[RSL10 - Knowledge Base]
When leveraging the industry-leading ultra-low-power sleep mode of RSL10, there are a number of internal device settings that can impact the current consumption of the device. One of the most impactful factors is the amount of RAM that is set to retention mode during sleep operations. The table below focuses on the second step current consumption, which provides a more accurate representation of the long-term sleep current draw.
Using our ‘
sleep_RAM_retention’ sample firmware as a baseline, what additional current consumption can be expected as we add additional RAM instances to the retention list?
The first thing to consider, when looking at the measurement values below, is that the sleep mode current consumption consists of two separate behaviors at varied times during execution. First is the current consumption that is measured while the power supply capacitors on the device are being drained (while also powering the device). Second is the current consumption pulled directly from VBAT after these capacitors have fully discharged.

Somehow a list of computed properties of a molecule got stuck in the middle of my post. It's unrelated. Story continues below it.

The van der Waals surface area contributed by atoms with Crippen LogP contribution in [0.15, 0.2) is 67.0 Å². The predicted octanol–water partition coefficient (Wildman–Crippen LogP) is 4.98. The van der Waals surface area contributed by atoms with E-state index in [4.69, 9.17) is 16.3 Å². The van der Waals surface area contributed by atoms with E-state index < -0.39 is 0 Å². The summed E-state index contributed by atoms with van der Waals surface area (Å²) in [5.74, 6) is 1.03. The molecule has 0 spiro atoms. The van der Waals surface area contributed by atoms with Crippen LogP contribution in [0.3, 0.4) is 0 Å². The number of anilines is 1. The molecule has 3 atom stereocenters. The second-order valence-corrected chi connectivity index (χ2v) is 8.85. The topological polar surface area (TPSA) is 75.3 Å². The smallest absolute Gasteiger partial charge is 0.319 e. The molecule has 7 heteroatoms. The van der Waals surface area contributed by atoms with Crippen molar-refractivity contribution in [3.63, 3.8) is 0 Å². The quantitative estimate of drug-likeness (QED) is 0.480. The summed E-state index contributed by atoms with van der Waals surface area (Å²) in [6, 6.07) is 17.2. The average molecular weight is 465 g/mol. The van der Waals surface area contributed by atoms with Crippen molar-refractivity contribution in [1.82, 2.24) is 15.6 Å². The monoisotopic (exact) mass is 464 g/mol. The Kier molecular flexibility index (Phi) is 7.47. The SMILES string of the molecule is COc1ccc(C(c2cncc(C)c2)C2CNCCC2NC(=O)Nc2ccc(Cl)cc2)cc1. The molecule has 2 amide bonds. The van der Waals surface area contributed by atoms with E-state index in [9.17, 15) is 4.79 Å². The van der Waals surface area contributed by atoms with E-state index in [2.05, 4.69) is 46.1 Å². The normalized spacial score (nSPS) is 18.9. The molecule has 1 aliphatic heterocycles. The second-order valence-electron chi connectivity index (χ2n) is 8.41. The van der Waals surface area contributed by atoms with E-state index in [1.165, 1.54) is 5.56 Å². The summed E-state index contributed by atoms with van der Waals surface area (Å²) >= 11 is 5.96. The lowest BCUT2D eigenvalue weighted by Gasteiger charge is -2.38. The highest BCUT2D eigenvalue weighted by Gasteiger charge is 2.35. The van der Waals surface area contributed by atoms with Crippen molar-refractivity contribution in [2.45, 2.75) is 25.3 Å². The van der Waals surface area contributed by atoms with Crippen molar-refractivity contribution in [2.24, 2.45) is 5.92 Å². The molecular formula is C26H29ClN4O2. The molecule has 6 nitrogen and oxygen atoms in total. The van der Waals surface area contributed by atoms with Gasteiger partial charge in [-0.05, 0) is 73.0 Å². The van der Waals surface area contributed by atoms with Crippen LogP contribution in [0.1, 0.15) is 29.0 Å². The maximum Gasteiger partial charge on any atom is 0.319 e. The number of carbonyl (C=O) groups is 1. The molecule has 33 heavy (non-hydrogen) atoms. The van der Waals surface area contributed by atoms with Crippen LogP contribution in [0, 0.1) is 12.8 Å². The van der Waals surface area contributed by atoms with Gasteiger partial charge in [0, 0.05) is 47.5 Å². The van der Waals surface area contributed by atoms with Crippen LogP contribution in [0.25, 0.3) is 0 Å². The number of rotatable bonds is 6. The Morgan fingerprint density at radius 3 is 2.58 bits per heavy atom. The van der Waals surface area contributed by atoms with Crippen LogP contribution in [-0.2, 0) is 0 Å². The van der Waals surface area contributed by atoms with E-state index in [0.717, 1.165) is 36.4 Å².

Please consider these assumptions when evaluating the values below:
- All of these measurements were done at 3V VBAT (other VBAT values will have different step sizes)
- The first step consumptions values will generally remain static (~60nA @ 3V, RTC enabled) but the length of this step is dependent on the RAM retained
- All of these measurements were performed using our ‘
sleep_RAM_retention’ sample firmware, with only changes to the RAM retention settings and the RTC timer duration (set to 20s intervals)
|RAM Retained||First Step (Duration)||Second Step (Current)||Second Step (Duration)||Total (Duration)|
From this information we can conclude that at 3V VBAT, with RTC enabled, you can expect to see a reduction to the first step duration as the additional memory retention will drain the capacitors more quickly, and an increase to the second step current consumption of ~20nA per 8kB.
Note: This first and second step cycle will repeat on every instance of wakeup and sleep that occurs.